word count: 87

the swirling crystal balls she has for eyes
brimming with the shape of the enormous
wooden war-horse, she leaps
at the king, shrieking shrilly, “listen!
this gift will bring an end to us!
don’t let it in the walls, or we’ll all die!”

“be reasonable, Cassandra,” says the king.
“i want to believe you. just explain why
you’re so suspicious of this peace-offering
by the Greeks.”

but the girl has no reply besides
“you just have to believe i wouldn’t lie.”

what happens? Troy falls, & Cassandra dies.

Sun worship

word count: 108

in antiquity, the sun was said to be
a god (shaped like a man) who ran all day,
cooled his burning feet in the western sea
& came home with his rays docile & dim
to his beloved, waiting there for him.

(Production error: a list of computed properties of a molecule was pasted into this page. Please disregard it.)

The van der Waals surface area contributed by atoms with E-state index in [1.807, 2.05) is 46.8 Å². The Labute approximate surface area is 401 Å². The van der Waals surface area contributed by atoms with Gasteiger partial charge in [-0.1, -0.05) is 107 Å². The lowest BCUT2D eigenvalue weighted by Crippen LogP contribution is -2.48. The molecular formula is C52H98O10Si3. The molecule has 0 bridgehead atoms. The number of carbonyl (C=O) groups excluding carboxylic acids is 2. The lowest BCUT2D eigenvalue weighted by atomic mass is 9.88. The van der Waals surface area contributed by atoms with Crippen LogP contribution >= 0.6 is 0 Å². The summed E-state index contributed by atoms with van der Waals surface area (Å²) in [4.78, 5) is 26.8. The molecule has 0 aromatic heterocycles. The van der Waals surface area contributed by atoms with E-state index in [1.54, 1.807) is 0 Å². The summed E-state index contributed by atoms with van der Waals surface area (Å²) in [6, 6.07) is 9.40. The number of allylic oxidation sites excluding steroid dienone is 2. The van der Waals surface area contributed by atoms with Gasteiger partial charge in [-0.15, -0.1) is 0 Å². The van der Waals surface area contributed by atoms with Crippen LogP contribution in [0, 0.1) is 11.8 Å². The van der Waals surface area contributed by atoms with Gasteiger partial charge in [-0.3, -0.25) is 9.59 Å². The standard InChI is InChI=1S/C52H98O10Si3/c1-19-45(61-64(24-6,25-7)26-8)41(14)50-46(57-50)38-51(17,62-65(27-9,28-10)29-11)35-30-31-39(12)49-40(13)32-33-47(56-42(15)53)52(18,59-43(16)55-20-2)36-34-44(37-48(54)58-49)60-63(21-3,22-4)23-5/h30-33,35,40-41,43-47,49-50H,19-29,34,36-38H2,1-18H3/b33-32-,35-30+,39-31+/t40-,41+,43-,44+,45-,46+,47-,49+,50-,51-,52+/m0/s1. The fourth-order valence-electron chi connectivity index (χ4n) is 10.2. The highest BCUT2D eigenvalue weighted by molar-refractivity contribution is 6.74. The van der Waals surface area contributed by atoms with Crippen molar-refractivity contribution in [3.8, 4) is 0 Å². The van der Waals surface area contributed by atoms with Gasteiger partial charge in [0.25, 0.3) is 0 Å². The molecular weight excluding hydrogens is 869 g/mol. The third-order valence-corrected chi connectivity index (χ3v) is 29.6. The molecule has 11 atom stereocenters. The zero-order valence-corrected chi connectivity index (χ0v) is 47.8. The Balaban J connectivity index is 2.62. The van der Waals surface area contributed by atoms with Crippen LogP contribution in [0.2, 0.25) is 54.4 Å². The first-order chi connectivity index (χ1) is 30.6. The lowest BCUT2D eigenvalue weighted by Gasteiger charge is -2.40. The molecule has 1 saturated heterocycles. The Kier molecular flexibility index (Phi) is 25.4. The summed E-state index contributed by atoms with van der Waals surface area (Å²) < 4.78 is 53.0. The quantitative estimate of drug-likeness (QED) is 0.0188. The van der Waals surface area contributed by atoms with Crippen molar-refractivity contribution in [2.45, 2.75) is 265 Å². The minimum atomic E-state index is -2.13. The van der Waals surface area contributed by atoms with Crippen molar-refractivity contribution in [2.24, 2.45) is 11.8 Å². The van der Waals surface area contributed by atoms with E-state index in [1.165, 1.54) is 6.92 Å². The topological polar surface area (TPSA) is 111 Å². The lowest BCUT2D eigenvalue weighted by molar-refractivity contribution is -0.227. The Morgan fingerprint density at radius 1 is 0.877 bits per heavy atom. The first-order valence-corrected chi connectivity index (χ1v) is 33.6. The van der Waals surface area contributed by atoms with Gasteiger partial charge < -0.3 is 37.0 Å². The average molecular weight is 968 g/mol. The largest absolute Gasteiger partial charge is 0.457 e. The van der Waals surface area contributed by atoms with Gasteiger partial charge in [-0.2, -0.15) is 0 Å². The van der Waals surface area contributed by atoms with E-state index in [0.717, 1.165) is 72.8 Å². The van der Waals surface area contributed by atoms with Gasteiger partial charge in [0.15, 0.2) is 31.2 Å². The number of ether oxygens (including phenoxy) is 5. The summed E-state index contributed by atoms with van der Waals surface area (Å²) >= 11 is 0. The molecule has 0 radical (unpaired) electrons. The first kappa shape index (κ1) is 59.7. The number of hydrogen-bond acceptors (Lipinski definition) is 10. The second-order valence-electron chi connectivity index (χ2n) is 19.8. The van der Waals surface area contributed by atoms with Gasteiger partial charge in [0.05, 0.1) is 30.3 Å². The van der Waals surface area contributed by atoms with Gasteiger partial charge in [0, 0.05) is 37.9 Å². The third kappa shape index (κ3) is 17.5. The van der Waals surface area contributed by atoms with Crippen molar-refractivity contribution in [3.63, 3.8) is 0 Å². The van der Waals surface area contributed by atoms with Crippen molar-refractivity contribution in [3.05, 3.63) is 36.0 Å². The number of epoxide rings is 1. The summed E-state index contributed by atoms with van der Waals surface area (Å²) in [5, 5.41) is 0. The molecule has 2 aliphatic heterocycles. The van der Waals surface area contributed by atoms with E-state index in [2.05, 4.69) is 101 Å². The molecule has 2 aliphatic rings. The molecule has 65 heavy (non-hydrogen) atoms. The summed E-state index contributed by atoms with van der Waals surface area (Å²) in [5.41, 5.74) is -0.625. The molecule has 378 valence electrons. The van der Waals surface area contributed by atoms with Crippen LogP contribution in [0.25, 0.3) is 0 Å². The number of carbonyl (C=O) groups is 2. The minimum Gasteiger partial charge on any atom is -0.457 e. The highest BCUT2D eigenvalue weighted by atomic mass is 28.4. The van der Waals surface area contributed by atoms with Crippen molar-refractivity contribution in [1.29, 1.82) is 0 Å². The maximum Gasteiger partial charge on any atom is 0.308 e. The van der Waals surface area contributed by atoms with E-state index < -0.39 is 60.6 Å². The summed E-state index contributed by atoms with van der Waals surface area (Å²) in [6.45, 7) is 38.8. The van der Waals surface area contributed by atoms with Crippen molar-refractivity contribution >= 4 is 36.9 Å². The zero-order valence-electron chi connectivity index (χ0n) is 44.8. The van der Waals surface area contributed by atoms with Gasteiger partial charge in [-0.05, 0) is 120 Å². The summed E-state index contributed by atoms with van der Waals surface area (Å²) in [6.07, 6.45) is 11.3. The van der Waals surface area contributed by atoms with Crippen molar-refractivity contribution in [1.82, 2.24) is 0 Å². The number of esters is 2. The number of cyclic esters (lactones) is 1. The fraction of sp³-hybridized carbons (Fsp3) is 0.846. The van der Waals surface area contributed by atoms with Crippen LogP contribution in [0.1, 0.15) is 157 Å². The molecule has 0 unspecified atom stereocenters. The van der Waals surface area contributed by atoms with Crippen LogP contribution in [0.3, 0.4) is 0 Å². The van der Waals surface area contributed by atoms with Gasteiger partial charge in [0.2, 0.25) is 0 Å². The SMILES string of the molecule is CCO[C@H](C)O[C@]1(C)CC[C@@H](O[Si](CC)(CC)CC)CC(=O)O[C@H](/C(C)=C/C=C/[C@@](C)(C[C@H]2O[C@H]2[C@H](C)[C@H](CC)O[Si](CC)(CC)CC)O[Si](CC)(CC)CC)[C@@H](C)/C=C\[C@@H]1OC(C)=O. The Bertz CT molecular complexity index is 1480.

he’d give her anything in his peerless power,
which is what turned their romance sour
when she made a simple, devastating wish:
“stand before me, Sun, in your true form.”

in horror, he begged, “anything but this—
i’m too strong, even at the break of dawn!”
but she wouldn’t hear it—so, he turned on.

what she saw must have been magnificent;
she was immolated in an instant.

one vision

word count: 67

cresting over the hilly horizon i saw
a man’s shape, noble, strong and… bald?!
as he came close, lo & behold, i saw
a hundred silent, blinking eyes scattered
like stars around his head! hazel,
blue, brown, green, albino red—all represented!
this, i knew, was God, whose fearless sight
has no behind-ahead-front-back-left-right,
an all-envisioning giant whose great soul
can take the world straight in & not let go.

In Sparta (a true story)

In Sparta, in general, lived men of few words.
However, whenever they used one, it burned.

One day a tyrant, fresh conquests in tow,